Nanotubes respond to gas attacks
Jan 6, 2005
Physicists in the US and Sweden have shown that the electrical resistance of a carbon nanotube changes when it is hit by an atom or molecule. The new results will need to be taken into account in devices that rely on nanotubes as chemical sensors (H E Romero et al. 2005 Science 307 89).
Carbon nanotubes are rolled up sheets of graphite that display novel electronic properties as a result of their one-dimensional structure. Nanotubes also display mechanical strength along their length, but can be easily deformed in the radial direction.
Hugh Romero and Peter Eklund of Pennsylvania State University, and Kim Bolton and Arne Rosen of Göteborg University and Chalmers University of Technology have now shown that the tiny deformations or dents caused by collisions with various gas species can change the electronic properties of the nanotubes.
The team measured how the thermoelectric power and electrical resistance of thin films containing bundles of single-wall nanotubes (SWNT) changed when they were exposed to the various gases at a pressure of around one atmosphere. The nanotubes in the sample were between 1 and 1.6 nanometres in diameter and several microns long.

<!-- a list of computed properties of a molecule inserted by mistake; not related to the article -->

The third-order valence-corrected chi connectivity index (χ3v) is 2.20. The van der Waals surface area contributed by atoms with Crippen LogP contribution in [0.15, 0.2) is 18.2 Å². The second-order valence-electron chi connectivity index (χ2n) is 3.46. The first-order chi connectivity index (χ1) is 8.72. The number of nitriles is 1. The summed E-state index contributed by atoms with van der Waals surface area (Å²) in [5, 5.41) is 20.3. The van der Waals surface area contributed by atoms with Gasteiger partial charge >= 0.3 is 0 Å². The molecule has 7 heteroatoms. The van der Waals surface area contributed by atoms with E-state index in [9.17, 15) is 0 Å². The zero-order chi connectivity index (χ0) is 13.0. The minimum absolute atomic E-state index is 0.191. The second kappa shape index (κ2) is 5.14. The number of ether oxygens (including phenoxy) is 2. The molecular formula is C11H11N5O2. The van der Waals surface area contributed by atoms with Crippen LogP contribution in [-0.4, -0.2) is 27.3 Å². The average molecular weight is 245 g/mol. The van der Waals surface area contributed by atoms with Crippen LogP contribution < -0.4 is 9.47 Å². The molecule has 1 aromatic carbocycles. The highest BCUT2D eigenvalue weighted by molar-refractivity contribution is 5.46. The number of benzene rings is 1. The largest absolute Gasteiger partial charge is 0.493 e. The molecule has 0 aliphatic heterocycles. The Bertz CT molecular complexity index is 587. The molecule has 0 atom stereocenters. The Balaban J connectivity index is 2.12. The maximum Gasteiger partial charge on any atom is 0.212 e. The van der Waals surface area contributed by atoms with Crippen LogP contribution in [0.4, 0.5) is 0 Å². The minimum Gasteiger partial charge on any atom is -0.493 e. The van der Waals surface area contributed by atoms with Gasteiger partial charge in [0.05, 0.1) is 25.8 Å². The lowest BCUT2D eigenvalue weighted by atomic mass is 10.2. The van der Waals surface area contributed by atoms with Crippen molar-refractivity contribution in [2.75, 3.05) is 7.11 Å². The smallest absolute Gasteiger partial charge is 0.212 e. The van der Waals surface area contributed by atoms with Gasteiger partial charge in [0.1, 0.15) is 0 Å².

Romero and co-workers studied the effects of collisions of inert gas atoms (helium, neon, argon, krypton and xenon) and small molecules (methane and nitrogen), and found that changes in both the thermopower and the resistance increased with the cube root of the mass of the atom or molecule.
"Our work shows that carbon nanotubes can be used to detect gases that are very difficult to observe with current measurement techniques," says Bolton. "When the walls are deformed by collisions with a gas, the flow of electricity is hindered and this allows us to measure the presence -- and pressure -- of the gas."